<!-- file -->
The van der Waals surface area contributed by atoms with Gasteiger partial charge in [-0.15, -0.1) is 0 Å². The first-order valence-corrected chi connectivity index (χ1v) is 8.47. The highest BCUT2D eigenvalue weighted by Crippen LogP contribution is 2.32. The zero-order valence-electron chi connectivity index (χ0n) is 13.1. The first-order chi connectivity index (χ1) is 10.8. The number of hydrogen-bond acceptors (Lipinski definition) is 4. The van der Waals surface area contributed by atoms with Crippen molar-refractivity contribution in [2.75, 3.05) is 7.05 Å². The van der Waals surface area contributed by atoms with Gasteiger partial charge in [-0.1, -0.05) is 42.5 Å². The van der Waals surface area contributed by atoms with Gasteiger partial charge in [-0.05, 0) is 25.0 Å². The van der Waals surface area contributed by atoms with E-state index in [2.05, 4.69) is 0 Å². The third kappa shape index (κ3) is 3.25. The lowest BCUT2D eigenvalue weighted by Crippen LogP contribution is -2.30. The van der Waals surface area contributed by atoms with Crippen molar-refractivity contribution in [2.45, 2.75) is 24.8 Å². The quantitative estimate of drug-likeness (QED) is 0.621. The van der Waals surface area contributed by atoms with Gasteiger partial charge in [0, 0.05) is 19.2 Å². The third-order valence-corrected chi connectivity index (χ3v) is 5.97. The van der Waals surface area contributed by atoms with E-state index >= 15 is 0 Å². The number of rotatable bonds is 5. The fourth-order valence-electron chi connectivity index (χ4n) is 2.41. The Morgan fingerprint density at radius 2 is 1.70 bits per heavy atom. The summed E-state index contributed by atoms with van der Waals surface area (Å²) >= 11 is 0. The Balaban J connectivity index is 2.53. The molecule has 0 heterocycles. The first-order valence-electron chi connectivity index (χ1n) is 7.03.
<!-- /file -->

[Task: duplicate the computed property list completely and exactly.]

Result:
The van der Waals surface area contributed by atoms with Gasteiger partial charge in [-0.15, -0.1) is 0 Å². The first-order valence-corrected chi connectivity index (χ1v) is 8.47. The highest BCUT2D eigenvalue weighted by Crippen LogP contribution is 2.32. The zero-order valence-electron chi connectivity index (χ0n) is 13.1. The first-order chi connectivity index (χ1) is 10.8. The number of hydrogen-bond acceptors (Lipinski definition) is 4. The van der Waals surface area contributed by atoms with Crippen molar-refractivity contribution in [2.75, 3.05) is 7.05 Å². The van der Waals surface area contributed by atoms with Gasteiger partial charge in [-0.1, -0.05) is 42.5 Å². The van der Waals surface area contributed by atoms with Gasteiger partial charge in [-0.05, 0) is 25.0 Å². The van der Waals surface area contributed by atoms with E-state index in [2.05, 4.69) is 0 Å². The third kappa shape index (κ3) is 3.25. The lowest BCUT2D eigenvalue weighted by Crippen LogP contribution is -2.30. The van der Waals surface area contributed by atoms with Crippen molar-refractivity contribution in [2.45, 2.75) is 24.8 Å². The quantitative estimate of drug-likeness (QED) is 0.621. The van der Waals surface area contributed by atoms with Gasteiger partial charge in [0, 0.05) is 19.2 Å². The third-order valence-corrected chi connectivity index (χ3v) is 5.97. The van der Waals surface area contributed by atoms with E-state index >= 15 is 0 Å². The number of rotatable bonds is 5. The fourth-order valence-electron chi connectivity index (χ4n) is 2.41. The Morgan fingerprint density at radius 2 is 1.70 bits per heavy atom. The summed E-state index contributed by atoms with van der Waals surface area (Å²) >= 11 is 0. The Balaban J connectivity index is 2.53. The molecule has 0 heterocycles. The first-order valence-electron chi connectivity index (χ1n) is 7.03.